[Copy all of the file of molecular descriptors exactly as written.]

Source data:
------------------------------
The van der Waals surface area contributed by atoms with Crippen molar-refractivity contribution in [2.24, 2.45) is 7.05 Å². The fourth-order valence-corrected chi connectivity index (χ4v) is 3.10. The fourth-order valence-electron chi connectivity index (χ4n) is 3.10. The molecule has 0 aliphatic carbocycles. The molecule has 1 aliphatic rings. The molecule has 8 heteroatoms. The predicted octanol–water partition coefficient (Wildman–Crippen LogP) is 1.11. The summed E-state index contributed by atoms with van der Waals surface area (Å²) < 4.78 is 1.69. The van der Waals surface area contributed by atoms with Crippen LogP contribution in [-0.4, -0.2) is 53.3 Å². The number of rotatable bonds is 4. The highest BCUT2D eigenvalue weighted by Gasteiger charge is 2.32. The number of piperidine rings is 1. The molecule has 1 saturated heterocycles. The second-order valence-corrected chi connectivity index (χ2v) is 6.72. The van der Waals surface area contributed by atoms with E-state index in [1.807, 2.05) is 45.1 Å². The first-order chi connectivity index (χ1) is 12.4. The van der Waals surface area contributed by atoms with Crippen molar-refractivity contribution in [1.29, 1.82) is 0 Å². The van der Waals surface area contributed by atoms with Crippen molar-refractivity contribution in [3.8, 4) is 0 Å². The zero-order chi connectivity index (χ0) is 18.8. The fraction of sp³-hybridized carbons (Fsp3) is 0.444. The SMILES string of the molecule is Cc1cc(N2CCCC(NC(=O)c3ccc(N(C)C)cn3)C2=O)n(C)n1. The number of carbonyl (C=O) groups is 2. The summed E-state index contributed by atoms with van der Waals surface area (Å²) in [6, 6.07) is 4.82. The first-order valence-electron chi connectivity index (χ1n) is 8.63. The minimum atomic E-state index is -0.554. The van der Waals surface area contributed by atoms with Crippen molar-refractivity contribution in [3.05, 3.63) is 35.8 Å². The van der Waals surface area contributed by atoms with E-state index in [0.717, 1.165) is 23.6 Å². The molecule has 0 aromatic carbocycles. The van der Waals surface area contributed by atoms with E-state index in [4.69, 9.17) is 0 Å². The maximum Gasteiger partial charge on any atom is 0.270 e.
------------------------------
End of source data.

The van der Waals surface area contributed by atoms with Crippen molar-refractivity contribution in [2.24, 2.45) is 7.05 Å². The fourth-order valence-corrected chi connectivity index (χ4v) is 3.10. The fourth-order valence-electron chi connectivity index (χ4n) is 3.10. The molecule has 0 aliphatic carbocycles. The molecule has 1 aliphatic rings. The molecule has 8 heteroatoms. The predicted octanol–water partition coefficient (Wildman–Crippen LogP) is 1.11. The summed E-state index contributed by atoms with van der Waals surface area (Å²) < 4.78 is 1.69. The van der Waals surface area contributed by atoms with Crippen LogP contribution in [-0.4, -0.2) is 53.3 Å². The number of rotatable bonds is 4. The highest BCUT2D eigenvalue weighted by Gasteiger charge is 2.32. The number of piperidine rings is 1. The molecule has 1 saturated heterocycles. The second-order valence-corrected chi connectivity index (χ2v) is 6.72. The van der Waals surface area contributed by atoms with E-state index in [1.807, 2.05) is 45.1 Å². The first-order chi connectivity index (χ1) is 12.4. The van der Waals surface area contributed by atoms with Crippen molar-refractivity contribution in [1.29, 1.82) is 0 Å². The van der Waals surface area contributed by atoms with Crippen molar-refractivity contribution in [3.8, 4) is 0 Å². The zero-order chi connectivity index (χ0) is 18.8. The fraction of sp³-hybridized carbons (Fsp3) is 0.444. The SMILES string of the molecule is Cc1cc(N2CCCC(NC(=O)c3ccc(N(C)C)cn3)C2=O)n(C)n1. The number of carbonyl (C=O) groups is 2. The summed E-state index contributed by atoms with van der Waals surface area (Å²) in [6, 6.07) is 4.82. The first-order valence-electron chi connectivity index (χ1n) is 8.63. The minimum atomic E-state index is -0.554. The van der Waals surface area contributed by atoms with Crippen molar-refractivity contribution in [3.05, 3.63) is 35.8 Å². The van der Waals surface area contributed by atoms with E-state index in [0.717, 1.165) is 23.6 Å². The molecule has 0 aromatic carbocycles. The van der Waals surface area contributed by atoms with E-state index in [4.69, 9.17) is 0 Å². The maximum Gasteiger partial charge on any atom is 0.270 e.